That's where semantic integration (or ontology) takes off. Ontological graphs or maps depict the relationships between things, not just their definitions. The standard description method for ontology, Resource Description Framework (RDF), plays a key role in the Semantic Web. RDF is W3C's formal data model, which is used as a framework by developers to share metadata in support of search engines and other tools. Semantic integration uses RDF to create a potentially powerful mechanism for understanding not only the names and definitions of things — the stuff relational metadata gives us — but also how they fit together.

As opposed to many other model types, ontologies are useful quickly, even before they're complete. With semantic models, updating can be continuous, easy and fluid. In sum, here are the primary objectives of semantic integration:

  • Provide metadata with richer meaning
  • Describe the relationships between things, not just their definitions and attributes
  • Provide more abstraction from lower levels of data
  • Let machines draw inferences directly from semantics.

The legal field, frequently overwhelmed by loads of textual and other disparate information, is a fertile ground for semantic integration. The Florida Supreme Court uses the Judicial Inquiry System, a Semantic Web-based technology from Metatomix that brings search-oriented information and querying into a single dashboard. Judges and other types of users statewide find relevant criminal history files and "hot" files, such as warrants, that used to take hours and much assistance. User profiles narrow searches and maintain source security. While this isn't BI and data warehousing, it shows how search can employ semantics to satisfy information seekers.

Financial services firms use ontologies to develop risk-management tools for fund managers and Web self-service applications for customers. The Field Report on page 30 details how Avnet uses semantic integration to field multiformatted requests for information from its enormous electronics products catalog. As ontology tools and platforms mature, we'll see semantic approaches replace relational data-based methodologies that have produced disappointing results.

Abstraction and Inference

A rich semantic ontology can serve as the abstraction layer, not just between BI tools and the data warehouse, but between everything. For an enterprise, semantic integration can become the orchestration point, resource broker and domain adviser. Physical location and data structures become irrelevant; data stewards are free to tune and modify their resources as they see fit. Operational and analytic processes are freed of the burden of tracking data.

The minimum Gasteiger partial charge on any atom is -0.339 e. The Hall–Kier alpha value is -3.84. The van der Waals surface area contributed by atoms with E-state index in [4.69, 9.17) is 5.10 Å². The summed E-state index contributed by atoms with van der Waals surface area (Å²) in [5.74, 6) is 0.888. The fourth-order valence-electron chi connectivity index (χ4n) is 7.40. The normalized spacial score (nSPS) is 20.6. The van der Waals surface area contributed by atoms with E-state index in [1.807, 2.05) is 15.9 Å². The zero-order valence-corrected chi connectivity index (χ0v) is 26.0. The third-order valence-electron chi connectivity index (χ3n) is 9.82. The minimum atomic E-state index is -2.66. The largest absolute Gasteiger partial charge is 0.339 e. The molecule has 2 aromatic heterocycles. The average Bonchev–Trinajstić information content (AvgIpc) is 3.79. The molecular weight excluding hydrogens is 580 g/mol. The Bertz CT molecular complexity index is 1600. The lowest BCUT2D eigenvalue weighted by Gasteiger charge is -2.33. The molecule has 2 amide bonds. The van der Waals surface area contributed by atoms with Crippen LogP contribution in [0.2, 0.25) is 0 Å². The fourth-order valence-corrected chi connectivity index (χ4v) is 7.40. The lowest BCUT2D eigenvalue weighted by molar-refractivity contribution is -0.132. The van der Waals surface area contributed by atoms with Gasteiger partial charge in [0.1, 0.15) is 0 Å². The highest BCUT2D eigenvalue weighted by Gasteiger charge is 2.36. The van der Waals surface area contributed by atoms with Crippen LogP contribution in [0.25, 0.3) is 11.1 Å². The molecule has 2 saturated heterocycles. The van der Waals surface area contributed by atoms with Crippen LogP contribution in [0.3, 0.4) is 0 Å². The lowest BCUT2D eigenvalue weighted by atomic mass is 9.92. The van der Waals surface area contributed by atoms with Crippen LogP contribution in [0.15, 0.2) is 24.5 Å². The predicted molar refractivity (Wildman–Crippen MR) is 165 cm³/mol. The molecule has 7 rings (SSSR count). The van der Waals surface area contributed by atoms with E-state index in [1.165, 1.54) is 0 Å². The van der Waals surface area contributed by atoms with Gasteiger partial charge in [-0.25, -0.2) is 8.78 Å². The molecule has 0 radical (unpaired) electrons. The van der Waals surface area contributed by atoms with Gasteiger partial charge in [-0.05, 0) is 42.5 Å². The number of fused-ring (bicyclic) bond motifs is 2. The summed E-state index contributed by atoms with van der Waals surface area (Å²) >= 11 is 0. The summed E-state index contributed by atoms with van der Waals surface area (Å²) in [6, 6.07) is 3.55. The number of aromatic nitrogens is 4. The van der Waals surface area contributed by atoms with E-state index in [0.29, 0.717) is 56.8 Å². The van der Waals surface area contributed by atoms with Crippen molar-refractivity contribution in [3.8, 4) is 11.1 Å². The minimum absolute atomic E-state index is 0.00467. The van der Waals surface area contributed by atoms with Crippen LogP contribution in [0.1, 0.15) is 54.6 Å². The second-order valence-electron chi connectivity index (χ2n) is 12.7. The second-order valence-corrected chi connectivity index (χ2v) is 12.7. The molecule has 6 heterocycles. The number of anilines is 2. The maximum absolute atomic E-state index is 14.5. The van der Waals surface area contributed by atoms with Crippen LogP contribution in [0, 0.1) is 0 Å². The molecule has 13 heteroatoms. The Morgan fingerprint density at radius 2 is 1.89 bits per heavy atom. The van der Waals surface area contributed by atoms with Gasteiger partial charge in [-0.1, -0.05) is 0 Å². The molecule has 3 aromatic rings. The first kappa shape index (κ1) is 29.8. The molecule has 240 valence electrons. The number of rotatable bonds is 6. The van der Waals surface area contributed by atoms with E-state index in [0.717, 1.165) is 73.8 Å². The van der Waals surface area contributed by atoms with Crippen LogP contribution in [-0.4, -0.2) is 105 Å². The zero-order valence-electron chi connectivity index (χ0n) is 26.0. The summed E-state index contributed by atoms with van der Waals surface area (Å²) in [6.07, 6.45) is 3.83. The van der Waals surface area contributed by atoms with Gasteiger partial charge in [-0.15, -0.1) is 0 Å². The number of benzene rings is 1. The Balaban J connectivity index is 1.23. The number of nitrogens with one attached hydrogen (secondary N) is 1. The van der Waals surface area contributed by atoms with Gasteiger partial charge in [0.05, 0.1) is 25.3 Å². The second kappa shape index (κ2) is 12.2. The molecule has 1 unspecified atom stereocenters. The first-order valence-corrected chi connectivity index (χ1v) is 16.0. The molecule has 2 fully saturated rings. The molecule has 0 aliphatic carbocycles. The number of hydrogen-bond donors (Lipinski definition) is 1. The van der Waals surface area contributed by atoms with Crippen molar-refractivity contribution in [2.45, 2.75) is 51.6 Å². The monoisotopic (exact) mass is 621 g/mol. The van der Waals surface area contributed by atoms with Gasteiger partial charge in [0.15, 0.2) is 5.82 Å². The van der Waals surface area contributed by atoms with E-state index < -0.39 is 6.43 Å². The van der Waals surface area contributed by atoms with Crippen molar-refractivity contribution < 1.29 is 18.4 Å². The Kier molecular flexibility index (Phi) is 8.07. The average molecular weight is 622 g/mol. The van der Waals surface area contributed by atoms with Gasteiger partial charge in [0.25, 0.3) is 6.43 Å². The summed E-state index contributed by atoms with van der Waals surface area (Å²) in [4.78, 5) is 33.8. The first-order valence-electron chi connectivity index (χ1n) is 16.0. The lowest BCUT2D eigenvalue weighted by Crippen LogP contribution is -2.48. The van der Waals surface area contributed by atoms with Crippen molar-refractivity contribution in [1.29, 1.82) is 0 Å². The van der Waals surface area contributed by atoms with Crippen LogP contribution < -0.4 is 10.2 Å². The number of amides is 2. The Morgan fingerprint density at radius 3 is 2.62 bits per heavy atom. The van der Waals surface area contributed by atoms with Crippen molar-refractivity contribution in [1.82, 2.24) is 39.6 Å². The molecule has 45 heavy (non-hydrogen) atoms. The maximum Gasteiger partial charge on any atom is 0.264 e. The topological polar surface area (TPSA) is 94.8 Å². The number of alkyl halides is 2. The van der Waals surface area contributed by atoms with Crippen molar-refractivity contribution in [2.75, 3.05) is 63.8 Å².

With composite application development based on service-oriented architecture (SOA) on the rise, consider one last critical reason to do something about semantic integration. The composite idea is to assemble and reassemble, in something close to real time, applications based on business needs from standards-based services. In other words, we'll be relying on machines to make inferences about information because there won't be time to program everything.

Analytics are an integral part of composite applications. Automated machine processes won't have time to check with the go-to superuser to find out what to do next. Current metadata approaches, which can only describe data, will be inadequate.

SOA is often cited as the next big thing for BI and data warehousing. However, SOA isn't an off-the-shelf answer to structured information integration problems, much less the content-integration headaches Bruce Silver discusses in the companion article. SOA and Web services focus mostly on interoperability between application interfaces and protocols, not data meaning, integrity and transformation. That should be the concern, and focus, of BI and data warehousing professionals.

The Truth About the Truth

Ontology projects leave you with the understanding that truth is relative and fleeting, and that well-formulated contexts can be powerful without being perfectly clear. Obviously, for regulatory reporting, launching a Mars probe or making a soufflé, precision is required. But rapid decision-making with incomplete and imperfect information is the hallmark of intellect. Any fool can make decisions with all the information in front of him — and many do.

Semantic integration benefits BI and data warehousing by moving information integration to a new level, where intelligence can more easily and swiftly proliferate throughout an organization. Productivity will increase because machines will make everyone less reliant on a small number of go-to superusers. And with SOA on the rise, semantic integration will help us get beyond the rigid, often brittle schemas and thin metadata models that characterize multitiered data warehousing today.

Physical implementation decisions always belong with the technologists. However, those most familiar with business objectives, models and processes will ultimately control information resources. BI and data warehousing professionals can't afford to stay back. Semantics are the future.

Neil Raden is the founder and president of consulting firm Hired Brains. He is an author, analyst, consultant and implementer of decision-support environments. Write to him at [email protected].